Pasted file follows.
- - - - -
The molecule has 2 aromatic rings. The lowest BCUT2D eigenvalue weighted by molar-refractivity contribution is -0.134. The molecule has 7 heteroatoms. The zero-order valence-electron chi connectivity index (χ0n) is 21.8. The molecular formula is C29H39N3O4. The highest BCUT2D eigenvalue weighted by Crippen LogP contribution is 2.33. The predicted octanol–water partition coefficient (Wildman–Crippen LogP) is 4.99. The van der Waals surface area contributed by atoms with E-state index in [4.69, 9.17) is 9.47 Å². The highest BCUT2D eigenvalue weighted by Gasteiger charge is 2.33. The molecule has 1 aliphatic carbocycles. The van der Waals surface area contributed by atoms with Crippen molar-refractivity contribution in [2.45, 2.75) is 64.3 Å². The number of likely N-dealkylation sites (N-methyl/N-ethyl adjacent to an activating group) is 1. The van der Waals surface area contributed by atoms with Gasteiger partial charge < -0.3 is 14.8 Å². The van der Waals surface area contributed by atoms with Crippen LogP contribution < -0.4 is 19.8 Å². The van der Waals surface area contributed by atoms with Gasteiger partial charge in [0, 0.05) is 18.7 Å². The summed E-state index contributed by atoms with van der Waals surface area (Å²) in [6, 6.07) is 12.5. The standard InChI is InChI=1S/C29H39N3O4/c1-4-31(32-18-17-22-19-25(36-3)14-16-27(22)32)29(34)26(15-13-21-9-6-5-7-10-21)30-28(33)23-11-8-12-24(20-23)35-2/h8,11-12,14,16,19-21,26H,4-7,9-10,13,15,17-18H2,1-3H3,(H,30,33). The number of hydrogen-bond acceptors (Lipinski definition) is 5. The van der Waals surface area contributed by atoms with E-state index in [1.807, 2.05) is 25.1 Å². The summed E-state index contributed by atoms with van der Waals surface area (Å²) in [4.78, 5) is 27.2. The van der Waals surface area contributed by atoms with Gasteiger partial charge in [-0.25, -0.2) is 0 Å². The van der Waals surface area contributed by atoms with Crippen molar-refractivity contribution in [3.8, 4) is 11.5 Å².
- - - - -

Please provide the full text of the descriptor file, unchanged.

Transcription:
The molecule has 2 aromatic rings. The lowest BCUT2D eigenvalue weighted by molar-refractivity contribution is -0.134. The molecule has 7 heteroatoms. The zero-order valence-electron chi connectivity index (χ0n) is 21.8. The molecular formula is C29H39N3O4. The highest BCUT2D eigenvalue weighted by Crippen LogP contribution is 2.33. The predicted octanol–water partition coefficient (Wildman–Crippen LogP) is 4.99. The van der Waals surface area contributed by atoms with E-state index in [4.69, 9.17) is 9.47 Å². The highest BCUT2D eigenvalue weighted by Gasteiger charge is 2.33. The molecule has 1 aliphatic carbocycles. The van der Waals surface area contributed by atoms with Crippen molar-refractivity contribution in [2.45, 2.75) is 64.3 Å². The number of likely N-dealkylation sites (N-methyl/N-ethyl adjacent to an activating group) is 1. The van der Waals surface area contributed by atoms with Gasteiger partial charge < -0.3 is 14.8 Å². The van der Waals surface area contributed by atoms with Crippen LogP contribution < -0.4 is 19.8 Å². The van der Waals surface area contributed by atoms with Gasteiger partial charge in [0, 0.05) is 18.7 Å². The summed E-state index contributed by atoms with van der Waals surface area (Å²) in [6, 6.07) is 12.5. The standard InChI is InChI=1S/C29H39N3O4/c1-4-31(32-18-17-22-19-25(36-3)14-16-27(22)32)29(34)26(15-13-21-9-6-5-7-10-21)30-28(33)23-11-8-12-24(20-23)35-2/h8,11-12,14,16,19-21,26H,4-7,9-10,13,15,17-18H2,1-3H3,(H,30,33). The number of hydrogen-bond acceptors (Lipinski definition) is 5. The van der Waals surface area contributed by atoms with E-state index in [1.807, 2.05) is 25.1 Å². The summed E-state index contributed by atoms with van der Waals surface area (Å²) in [4.78, 5) is 27.2. The van der Waals surface area contributed by atoms with Gasteiger partial charge in [-0.25, -0.2) is 0 Å². The van der Waals surface area contributed by atoms with Crippen molar-refractivity contribution in [3.8, 4) is 11.5 Å².